5.NBT.2 Explain patterns in the number of zeros of the product when multiplying a number by powers of 10, and explain patterns in the placement of the decimal point when a decimal is multiplied or divided by a power of 10. Use whole-number exponents to denote powers of 10.
Perform operations with multi-digit whole numbers and with decimals to hundredths.
5.NBT.5 Fluently (efficiently, accurately, and flexibly) multiply multi-digit whole numbers using an efficient algorithm (ex., traditional, partial products, etc.) based on place value understanding and the properties of operations.
5.NBT.6 Find whole-number quotients of whole numbers with up to four-digit dividends and two-digit divisors, using strategies based on place value, the properties of operations, and/or the relationship between multiplication and division. Illustrate and explain the calculation by using equations, rectangular arrays, and/or area models.
5.NBT.7 Add, subtract, multiply, and divide decimals to hundredths, using concrete models or drawings and strategies based on place value, properties of operations, and/or the relationship between addition and subtraction; relate the strategy to a written method and explain the reasoning used.
Use equivalent fractions as a strategy to add and subtract fractions.
5.NF.1 Add and subtract fractions with unlike denominators (including mixed numbers) by replacing given fractions with equivalent fractions in such a way as to produce an equivalent sum or difference of fractions with like denominators.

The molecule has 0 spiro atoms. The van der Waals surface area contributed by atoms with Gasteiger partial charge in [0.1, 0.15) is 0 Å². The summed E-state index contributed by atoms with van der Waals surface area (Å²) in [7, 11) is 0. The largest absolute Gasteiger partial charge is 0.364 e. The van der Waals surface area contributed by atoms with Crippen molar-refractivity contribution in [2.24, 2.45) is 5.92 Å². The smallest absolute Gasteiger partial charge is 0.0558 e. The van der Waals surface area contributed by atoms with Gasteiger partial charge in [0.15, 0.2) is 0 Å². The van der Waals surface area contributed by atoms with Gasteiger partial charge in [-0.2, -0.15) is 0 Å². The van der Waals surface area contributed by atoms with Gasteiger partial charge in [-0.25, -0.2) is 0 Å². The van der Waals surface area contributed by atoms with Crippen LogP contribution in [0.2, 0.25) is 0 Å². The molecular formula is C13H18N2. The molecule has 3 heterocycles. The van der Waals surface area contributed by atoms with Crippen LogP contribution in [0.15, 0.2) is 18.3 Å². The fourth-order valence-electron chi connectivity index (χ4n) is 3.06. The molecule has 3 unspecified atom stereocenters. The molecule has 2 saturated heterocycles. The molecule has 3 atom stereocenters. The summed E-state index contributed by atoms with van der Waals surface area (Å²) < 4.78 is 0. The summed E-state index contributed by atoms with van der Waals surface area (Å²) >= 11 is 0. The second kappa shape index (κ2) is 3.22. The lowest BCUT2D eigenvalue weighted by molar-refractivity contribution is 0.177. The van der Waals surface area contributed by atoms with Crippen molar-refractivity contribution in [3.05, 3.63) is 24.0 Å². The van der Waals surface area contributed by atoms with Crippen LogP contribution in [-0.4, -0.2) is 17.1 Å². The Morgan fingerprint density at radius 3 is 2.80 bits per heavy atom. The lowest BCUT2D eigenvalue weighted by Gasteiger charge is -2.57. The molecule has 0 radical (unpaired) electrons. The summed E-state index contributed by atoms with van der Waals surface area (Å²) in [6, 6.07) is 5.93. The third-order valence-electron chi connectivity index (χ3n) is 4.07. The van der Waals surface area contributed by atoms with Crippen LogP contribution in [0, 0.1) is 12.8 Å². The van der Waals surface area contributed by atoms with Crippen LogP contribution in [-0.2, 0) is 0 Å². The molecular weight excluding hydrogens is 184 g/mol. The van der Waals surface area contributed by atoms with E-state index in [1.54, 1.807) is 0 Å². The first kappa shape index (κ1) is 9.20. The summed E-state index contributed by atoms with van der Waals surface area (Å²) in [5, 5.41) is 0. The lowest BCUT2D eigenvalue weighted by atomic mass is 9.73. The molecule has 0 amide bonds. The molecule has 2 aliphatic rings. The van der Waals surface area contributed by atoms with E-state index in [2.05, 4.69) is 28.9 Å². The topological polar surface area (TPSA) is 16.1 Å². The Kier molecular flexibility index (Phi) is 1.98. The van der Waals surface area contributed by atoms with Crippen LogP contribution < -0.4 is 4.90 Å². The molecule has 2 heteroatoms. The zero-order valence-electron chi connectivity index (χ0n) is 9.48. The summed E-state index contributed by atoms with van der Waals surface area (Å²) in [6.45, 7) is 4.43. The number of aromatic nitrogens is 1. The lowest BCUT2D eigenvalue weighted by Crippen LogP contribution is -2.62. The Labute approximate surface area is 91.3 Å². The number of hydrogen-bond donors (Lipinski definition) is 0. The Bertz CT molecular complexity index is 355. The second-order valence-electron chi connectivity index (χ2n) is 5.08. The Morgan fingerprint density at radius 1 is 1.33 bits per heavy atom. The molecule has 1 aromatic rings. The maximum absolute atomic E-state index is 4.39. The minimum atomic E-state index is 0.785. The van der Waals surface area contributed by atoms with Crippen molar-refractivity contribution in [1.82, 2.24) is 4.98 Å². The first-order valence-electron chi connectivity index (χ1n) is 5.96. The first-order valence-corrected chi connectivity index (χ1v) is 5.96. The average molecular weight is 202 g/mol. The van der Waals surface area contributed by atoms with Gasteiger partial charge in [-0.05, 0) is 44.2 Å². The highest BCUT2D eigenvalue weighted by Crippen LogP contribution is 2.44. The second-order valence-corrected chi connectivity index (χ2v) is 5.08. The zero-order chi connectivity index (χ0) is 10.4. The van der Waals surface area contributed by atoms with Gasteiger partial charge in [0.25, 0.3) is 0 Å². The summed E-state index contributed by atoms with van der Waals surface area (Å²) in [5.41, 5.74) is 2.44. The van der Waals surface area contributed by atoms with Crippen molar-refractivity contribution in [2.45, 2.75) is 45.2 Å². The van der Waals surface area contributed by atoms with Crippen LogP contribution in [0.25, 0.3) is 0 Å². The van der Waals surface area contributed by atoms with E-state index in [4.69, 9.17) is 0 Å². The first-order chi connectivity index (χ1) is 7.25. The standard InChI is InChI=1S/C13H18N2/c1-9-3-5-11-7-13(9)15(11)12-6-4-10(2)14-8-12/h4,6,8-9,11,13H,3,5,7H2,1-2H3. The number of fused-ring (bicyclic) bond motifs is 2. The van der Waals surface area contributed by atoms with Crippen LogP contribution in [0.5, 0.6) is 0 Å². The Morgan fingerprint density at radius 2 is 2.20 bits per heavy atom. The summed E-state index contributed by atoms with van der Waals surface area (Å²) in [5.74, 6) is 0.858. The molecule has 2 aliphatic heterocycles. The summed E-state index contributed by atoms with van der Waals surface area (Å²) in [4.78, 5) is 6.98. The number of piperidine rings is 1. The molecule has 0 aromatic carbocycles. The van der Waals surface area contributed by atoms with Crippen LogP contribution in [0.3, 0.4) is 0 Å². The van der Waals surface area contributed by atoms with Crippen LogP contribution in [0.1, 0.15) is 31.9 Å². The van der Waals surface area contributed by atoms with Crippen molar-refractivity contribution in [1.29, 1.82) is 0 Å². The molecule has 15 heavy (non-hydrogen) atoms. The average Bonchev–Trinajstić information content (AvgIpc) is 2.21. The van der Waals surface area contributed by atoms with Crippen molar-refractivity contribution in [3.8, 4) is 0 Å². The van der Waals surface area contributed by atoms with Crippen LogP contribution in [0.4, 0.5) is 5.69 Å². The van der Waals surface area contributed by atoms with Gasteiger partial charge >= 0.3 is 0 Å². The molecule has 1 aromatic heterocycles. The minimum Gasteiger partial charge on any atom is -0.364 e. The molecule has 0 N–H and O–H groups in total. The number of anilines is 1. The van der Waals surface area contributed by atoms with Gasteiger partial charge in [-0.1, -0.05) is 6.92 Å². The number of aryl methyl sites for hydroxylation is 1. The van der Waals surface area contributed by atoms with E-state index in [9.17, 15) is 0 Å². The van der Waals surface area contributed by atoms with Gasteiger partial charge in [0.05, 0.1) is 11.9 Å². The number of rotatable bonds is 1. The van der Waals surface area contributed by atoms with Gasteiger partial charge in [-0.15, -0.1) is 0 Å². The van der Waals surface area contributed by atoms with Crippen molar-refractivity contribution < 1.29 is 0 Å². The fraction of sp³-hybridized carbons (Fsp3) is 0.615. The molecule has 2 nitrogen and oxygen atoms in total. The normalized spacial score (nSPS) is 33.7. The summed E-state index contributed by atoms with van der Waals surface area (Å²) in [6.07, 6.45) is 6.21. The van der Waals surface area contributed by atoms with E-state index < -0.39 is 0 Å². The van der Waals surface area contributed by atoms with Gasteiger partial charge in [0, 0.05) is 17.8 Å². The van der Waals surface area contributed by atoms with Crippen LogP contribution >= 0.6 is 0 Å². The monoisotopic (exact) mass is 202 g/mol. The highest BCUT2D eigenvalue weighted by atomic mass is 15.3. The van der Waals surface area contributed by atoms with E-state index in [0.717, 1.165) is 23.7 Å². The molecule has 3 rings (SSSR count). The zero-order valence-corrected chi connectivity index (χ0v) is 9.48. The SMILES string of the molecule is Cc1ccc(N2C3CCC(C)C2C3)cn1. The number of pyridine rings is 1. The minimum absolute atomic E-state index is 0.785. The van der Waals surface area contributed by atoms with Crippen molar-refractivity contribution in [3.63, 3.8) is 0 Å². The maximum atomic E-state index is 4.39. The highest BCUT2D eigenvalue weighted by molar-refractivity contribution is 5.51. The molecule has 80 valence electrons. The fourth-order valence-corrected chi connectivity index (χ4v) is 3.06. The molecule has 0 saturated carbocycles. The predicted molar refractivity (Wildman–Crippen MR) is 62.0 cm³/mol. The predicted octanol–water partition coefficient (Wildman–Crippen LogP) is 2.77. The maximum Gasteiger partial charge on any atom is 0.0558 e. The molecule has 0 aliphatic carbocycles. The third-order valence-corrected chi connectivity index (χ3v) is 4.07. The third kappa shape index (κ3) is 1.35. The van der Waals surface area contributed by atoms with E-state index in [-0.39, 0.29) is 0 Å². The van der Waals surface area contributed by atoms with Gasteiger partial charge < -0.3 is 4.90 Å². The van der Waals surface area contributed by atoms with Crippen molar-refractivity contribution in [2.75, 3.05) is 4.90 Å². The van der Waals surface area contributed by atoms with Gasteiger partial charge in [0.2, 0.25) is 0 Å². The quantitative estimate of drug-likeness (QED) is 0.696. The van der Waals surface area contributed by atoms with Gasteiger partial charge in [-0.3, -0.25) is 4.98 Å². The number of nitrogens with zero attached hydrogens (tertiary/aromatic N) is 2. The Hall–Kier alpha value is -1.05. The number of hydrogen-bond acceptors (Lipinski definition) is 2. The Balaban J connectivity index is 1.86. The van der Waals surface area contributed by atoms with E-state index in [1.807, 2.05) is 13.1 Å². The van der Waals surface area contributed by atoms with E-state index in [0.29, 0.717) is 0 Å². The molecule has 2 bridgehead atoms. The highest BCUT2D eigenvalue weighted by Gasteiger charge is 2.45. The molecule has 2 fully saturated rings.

5.NF.2 Solve word problems involving addition and subtraction of fractions referring to the same whole, including cases of unlike denominators, (e.g., by using visual fraction models or equations to represent the problem.) Use benchmark fractions and number sense of fractions to estimate mentally and assess the reasonableness of answers.
Apply and extend previous understandings of multiplication and division to multiply and divide fractions.
5.NF.3 Interpret a fraction as division of the numerator by the denominator (a/b = a ÷ b). Solve word problems involving division of whole numbers leading to answers in the form of fractions or mixed numbers, e.g., by using visual fraction models or equations to represent the problem.
5.NF.4b Find the area of a rectangle with fractional side lengths by tiling it with unit squares of the appropriate unit fraction side lengths, and show that the area is the same as would be found by multiplying the side lengths. Multiply fractional side lengths to find areas of rectangles, and represent fraction products as rectangular areas.
5.NF.5 Interpret multiplication as scaling (resizing), by:
5.NF.5a Comparing the size of a product to the size of one factor based on the size of the other factor, without performing the indicated multiplication (e.g., They see (1/2 ? 3) as half the size of 3.).
5.NF.5b Explain why multiplying a given number by a fraction greater than 1 results in a product greater than the given number (recognizing multiplication by whole numbers greater than 1 as a familiar case); explain why multiplying a given number by a fraction less than 1 results in a product smaller than the given number; and relating the principle of fraction equivalence a/b = na/nb to the effect of multiplying a/b by 1. (e.g., Students may have the misconception that multiplication always produces a larger result. They need to have the conceptual understanding with examples like; 3/4 × onedo??enegg?? will have a product that is less than 12.)